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Hyper Local Super Now

re-integrating instinct and impulse

I have a friend who says “your instincts are not wrong.” So then, why is it so hard to follow them? To let that instinct become the impulse that one acts upon.

A lot of the work I do in teaching improvisation is to get people to reconnect to their impulses, to recognize what they want to do in a given moment (in the studio). And then to get them to do it. At the beginning of my clown training, John Turner (of Mump and Smoot) would often point out that it looked like any one of us had experienced three or so impulses to do something before we did it. The trick is to recognize and follow that impulse. To relearn what was so natural to us in the beginning. To unlearn some of our impulse control. Some impulse control is necessary in life. Some we have been taught is necessary, but is born out of dominant cultural norms. Some is totally unnecessary. Sometimes this is hard to separate and navigate.


I am interested in the exploration of this in visceral, physical, somatic ways. In dance we have two distinct types of training around this. If we grew up learning a set technique, we had to create new neural pathways so that our bodies would recognize and adapt to and work within certain shapes. Our bodies then know how to express through a specific and aesthetically stylized way.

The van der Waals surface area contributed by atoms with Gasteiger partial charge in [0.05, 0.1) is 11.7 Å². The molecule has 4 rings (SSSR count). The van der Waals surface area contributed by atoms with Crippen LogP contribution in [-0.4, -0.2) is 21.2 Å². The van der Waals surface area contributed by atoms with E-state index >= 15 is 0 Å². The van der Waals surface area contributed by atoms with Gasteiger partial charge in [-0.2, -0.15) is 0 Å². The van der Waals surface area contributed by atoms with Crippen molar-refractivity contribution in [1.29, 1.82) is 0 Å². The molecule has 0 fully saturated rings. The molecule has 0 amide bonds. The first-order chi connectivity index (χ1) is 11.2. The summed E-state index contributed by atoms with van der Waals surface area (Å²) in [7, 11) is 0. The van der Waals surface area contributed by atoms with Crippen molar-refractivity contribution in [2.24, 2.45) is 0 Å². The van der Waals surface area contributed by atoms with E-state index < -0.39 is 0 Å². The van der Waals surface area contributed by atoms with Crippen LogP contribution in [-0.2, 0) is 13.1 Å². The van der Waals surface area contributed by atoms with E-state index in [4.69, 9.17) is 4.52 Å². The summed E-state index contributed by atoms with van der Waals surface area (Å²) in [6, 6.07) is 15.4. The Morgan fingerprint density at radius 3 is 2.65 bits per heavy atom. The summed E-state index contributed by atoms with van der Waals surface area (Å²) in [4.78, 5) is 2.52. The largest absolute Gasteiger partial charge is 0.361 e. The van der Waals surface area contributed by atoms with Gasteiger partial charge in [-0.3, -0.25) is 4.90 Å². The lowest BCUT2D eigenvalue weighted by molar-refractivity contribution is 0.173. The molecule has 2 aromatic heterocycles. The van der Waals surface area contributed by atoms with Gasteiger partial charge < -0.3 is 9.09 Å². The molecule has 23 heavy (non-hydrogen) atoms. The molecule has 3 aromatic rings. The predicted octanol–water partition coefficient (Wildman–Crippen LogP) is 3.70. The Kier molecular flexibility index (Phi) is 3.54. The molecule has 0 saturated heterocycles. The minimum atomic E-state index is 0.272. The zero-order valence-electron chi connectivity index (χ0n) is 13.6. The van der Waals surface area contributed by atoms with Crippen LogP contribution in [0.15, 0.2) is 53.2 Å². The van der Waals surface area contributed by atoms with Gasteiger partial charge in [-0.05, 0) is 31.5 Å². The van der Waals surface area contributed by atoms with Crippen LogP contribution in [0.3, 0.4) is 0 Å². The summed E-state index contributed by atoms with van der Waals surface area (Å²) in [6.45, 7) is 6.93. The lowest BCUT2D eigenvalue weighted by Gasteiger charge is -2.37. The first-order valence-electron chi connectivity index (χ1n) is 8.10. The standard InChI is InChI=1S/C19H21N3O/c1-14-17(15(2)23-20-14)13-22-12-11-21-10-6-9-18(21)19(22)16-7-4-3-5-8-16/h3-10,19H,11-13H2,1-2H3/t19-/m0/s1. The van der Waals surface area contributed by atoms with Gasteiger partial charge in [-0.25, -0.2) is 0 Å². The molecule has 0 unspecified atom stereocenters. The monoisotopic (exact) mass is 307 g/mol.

Then we have post-modern dance that rebels against the tyranny of shape and form. We explore the possibilities and extoll the virtues of following our impulses. We train ourselves to bypass first impulse and move with our second impulse, or even our third. To such a degree that sometimes I can’t separate which of those first three is first.


I have been developing a workshop that looks at the re-integration of instinct and impulse. I’m quite excited about this research. It will be a part of Dream Another Day ~ reaching into the future, a retrospect on the mess we’re in now.


Dream Another Day gets its next development period now and next month. Right now I am in Marrakesh as a resident artist at Queens Collective. (more on that later) and next month I’ll be in Dublin working with dancers and designers there. 

I am reaching out to you to help with this project.